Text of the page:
Editor’s note: This is an archival article written by Vijay Merchant, one of India’s greatest batsmen (1933-’51), published in Cricket Quarterly, Vol IV (1978): No. 1. Merchant dissects the spin bowling skills of two India legends Vinoo Mankad and Bishan Singh Bedi.
‘From behind the nets, Bedi looked an altogether different bowler than from the commentator’s box. He never bowled two balls in the same over which were exactly similar, and there was extreme variation in spin, flight, direction and even in the speed of the ball.’
It seems that my article ‘How Gavaskar Compares with Vijay Merchant’ was very much welcomed by the readers, and so the editors have invited me to write another on Bishan Singh Bedi and Vinoo Mankad. I hope I am able to do justice to these two great cricketers.
No, I am not going to make a comparison. Comparisons are always odious, and, in any case, they are unfair and misleading when made of cricketers playing in different eras. Everything is so very different from one generation to another: the outlook, the wicket conditions, the technique of batting, the arrangement of field-placing, the reaction of the public, the personal outlook of the cricketers, etc., that such a comparison can never be made, though there is always a very great temptation to do so. I have no desire whatsoever to fall into this trap. Mine will be just an effort to tell you how I look upon their bowling. Yes, only their bowling – pure and simple. I will not touch upon their batting or their fielding or their talents for captaincy. And, as in the case of Gavaskar and Merchant, the senior man will be mentioned first and the junior personality next.
Both these cricketers have been absolute tops in their respective generations, and the men next to them in the same category of bowling have been far, far behind.
Mankad had next to him Hiralal Gekwad of Holkar while Bedi had Rajinder Goel of Delhi. Both just did not get a look in while their seniors were fit and available to play. That proves that they were in a class of their own and did not brook any comparison. It would be no exaggeration to say that they have somewhat become legends in their own lifetime.
On a perfect batting surface, Mankad seemed to be the better and the more effective bowler.
Of course, he was collared many a time. But then, the wickets in his time were all in favour of the batsmen. Even in our country, only on rare occasions could he get a wicket to render him much help, and that too, on the fourth and fifth days of a Test match. In his time, the wickets were not ‘doctored’ to suit the local bowlers. Mankad, therefore, had to attack the batsmen most of the time; and hence, gave away many, many runs in his attempt to ‘purchase’ his wickets. Bedi, on the other hand, bowled mostly in India on wickets ‘prepared’ for him – I mean, prepared for spin bowling. On a wicket which did not render any help to him, he was not so effective from the point of view of getting wickets. When he realized that he could not get any response from the surface, he switched on to defensive bowling. He lowered the trajectory and directed the ball between leg-and-middle most of the time. He then rarely flighted the ball under such circumstances and placed his field so very well, and with such judgement, that the batsmen could not pierce through without taking a risk and hitting the ball high in the air over the heads of the in-fielders. More often than not, his wickets were obtained in these circumstances, when the batsman lost his patience.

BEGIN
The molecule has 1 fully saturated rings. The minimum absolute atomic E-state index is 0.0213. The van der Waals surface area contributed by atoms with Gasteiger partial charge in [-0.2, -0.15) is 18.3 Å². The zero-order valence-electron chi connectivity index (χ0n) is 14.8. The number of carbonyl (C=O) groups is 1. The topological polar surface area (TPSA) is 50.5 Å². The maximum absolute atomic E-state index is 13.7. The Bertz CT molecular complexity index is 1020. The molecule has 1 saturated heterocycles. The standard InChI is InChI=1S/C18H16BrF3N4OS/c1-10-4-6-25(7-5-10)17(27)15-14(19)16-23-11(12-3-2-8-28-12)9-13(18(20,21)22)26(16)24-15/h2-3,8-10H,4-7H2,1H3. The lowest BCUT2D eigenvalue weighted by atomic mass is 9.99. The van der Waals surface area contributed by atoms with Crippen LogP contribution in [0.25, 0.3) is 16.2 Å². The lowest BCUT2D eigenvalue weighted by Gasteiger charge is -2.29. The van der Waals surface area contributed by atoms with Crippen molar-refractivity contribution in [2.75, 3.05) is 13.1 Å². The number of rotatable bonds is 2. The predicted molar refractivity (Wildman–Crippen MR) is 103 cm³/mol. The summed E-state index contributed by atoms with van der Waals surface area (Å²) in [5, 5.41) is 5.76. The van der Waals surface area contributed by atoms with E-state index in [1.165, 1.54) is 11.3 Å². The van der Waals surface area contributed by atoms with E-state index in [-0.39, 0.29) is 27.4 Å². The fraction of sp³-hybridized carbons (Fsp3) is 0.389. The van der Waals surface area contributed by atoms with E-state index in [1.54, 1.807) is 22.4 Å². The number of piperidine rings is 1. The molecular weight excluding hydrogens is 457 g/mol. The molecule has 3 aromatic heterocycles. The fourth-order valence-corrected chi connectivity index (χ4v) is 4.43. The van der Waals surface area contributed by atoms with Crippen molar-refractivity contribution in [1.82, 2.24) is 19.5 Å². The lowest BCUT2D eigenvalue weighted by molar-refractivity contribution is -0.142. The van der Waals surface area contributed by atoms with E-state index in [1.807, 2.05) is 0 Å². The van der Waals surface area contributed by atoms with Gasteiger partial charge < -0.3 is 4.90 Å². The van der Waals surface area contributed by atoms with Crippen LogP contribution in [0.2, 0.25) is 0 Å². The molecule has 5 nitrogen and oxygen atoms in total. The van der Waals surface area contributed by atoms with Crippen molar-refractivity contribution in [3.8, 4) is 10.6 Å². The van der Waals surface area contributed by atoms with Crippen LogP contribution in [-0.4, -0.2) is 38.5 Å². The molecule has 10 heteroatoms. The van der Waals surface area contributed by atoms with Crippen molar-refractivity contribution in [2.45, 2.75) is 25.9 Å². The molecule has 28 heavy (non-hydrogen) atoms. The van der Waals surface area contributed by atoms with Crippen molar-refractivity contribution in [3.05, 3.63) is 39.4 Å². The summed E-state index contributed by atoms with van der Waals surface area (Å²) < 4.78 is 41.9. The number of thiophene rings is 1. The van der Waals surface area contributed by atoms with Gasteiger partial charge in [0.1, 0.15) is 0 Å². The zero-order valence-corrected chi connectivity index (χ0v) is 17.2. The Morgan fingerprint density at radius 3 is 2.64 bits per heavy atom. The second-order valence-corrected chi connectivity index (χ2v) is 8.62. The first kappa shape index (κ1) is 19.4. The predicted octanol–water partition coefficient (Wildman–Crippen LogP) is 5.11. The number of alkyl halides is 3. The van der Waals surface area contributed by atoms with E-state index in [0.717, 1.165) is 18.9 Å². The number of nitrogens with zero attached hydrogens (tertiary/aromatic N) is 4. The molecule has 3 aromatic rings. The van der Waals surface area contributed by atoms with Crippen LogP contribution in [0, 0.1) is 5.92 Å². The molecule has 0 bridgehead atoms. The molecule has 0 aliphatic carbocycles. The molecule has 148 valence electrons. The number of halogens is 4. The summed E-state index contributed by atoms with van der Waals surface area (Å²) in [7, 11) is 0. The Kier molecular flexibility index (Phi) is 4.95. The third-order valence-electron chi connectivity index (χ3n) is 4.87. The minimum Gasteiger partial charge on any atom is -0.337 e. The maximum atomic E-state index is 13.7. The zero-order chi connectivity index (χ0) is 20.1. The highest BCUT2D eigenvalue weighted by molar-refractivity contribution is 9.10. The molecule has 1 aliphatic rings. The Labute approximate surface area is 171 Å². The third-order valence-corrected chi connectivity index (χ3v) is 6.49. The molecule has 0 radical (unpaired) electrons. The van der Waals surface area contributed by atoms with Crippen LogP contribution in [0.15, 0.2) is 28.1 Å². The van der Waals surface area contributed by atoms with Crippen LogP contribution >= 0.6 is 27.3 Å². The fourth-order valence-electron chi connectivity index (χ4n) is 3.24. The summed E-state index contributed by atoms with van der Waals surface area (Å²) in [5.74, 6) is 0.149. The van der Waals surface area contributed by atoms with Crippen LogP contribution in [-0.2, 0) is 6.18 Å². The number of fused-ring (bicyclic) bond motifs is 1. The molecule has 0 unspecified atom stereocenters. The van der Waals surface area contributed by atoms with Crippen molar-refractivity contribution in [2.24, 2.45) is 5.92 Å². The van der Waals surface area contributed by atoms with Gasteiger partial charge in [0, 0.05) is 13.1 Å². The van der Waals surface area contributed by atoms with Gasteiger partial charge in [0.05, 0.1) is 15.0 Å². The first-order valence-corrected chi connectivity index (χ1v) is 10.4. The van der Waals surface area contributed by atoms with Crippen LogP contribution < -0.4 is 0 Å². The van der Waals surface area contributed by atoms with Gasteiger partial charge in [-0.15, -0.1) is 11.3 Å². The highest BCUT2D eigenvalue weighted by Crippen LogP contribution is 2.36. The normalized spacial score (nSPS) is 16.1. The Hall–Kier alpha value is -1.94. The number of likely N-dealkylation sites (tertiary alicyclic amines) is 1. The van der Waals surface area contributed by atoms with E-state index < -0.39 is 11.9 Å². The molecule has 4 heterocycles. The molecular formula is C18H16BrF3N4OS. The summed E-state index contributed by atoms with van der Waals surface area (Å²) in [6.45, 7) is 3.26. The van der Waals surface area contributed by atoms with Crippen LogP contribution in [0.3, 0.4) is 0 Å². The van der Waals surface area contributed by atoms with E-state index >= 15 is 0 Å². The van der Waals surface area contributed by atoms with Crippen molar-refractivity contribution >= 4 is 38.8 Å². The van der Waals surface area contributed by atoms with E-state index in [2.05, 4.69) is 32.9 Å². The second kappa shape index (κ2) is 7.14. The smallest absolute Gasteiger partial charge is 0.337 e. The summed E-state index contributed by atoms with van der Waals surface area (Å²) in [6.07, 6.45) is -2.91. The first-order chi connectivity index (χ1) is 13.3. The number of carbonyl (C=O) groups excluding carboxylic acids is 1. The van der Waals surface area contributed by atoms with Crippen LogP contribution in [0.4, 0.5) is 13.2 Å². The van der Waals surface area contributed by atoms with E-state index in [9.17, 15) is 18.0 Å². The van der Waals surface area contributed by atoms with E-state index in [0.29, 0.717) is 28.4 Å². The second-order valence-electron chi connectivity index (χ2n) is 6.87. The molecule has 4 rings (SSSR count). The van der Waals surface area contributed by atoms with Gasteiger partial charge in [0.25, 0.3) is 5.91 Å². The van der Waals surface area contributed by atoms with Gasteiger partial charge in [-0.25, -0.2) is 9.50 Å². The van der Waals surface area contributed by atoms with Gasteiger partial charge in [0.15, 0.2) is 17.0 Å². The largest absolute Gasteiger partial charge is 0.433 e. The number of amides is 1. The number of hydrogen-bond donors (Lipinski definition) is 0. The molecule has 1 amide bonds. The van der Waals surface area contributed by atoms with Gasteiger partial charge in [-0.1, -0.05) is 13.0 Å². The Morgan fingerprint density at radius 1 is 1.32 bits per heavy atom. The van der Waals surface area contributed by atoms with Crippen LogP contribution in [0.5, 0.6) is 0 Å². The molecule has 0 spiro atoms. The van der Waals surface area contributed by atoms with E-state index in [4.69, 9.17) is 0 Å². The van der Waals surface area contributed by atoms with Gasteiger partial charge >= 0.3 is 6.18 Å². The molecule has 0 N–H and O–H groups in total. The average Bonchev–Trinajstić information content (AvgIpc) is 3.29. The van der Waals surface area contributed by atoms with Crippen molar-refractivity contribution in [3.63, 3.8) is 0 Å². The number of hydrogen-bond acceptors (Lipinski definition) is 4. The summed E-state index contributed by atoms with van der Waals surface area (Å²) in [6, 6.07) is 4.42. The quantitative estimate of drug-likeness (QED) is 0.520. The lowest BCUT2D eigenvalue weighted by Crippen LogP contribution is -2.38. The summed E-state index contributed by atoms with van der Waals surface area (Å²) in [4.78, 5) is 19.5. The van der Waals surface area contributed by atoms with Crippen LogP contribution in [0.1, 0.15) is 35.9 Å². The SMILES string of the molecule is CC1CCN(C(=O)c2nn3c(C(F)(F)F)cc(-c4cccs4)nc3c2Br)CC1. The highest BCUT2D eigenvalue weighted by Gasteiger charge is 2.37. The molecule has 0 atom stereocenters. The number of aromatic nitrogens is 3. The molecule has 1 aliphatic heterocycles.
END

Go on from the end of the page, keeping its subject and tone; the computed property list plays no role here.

Mankad flighted the ball much more than Bedi ever did, both on ‘good’ wickets and ‘bad’.
Mankad had to use the strategy of flight in order to tempt the batsman to make a big hit. He knew he could not get much spin on the ball, and so, tried to beat the batsman in flight to draw him outside his crease, and either make him miss it while executing a stroke or make him miss the ball to get him stumped. Rarely had I seen him bowl better than he did on a perfect wicket in Feroz Shah Kotla stadium in 1950–51, when after a few balls, he drew out of the crease Frank Worrell, who actually went out to play to a ball defensively, and three yards outside the crease, found that he was completely beaten in flight and his last-minute stab at the ball failed to get a connection. The result was that he was left stranded outside the crease and the wicketkeeper, Nana Joshi, stumped him very easily. That was indeed a masterpiece in flight, and from the cover point I admired this immensely. What is more, this move received Worrell’s appreciation, who tilted his head in acknowledgement and then proceeded towards the pavilion. Worrell scored only 2 out of a total of 272, and Mankad’s figures were 38-14-66-4.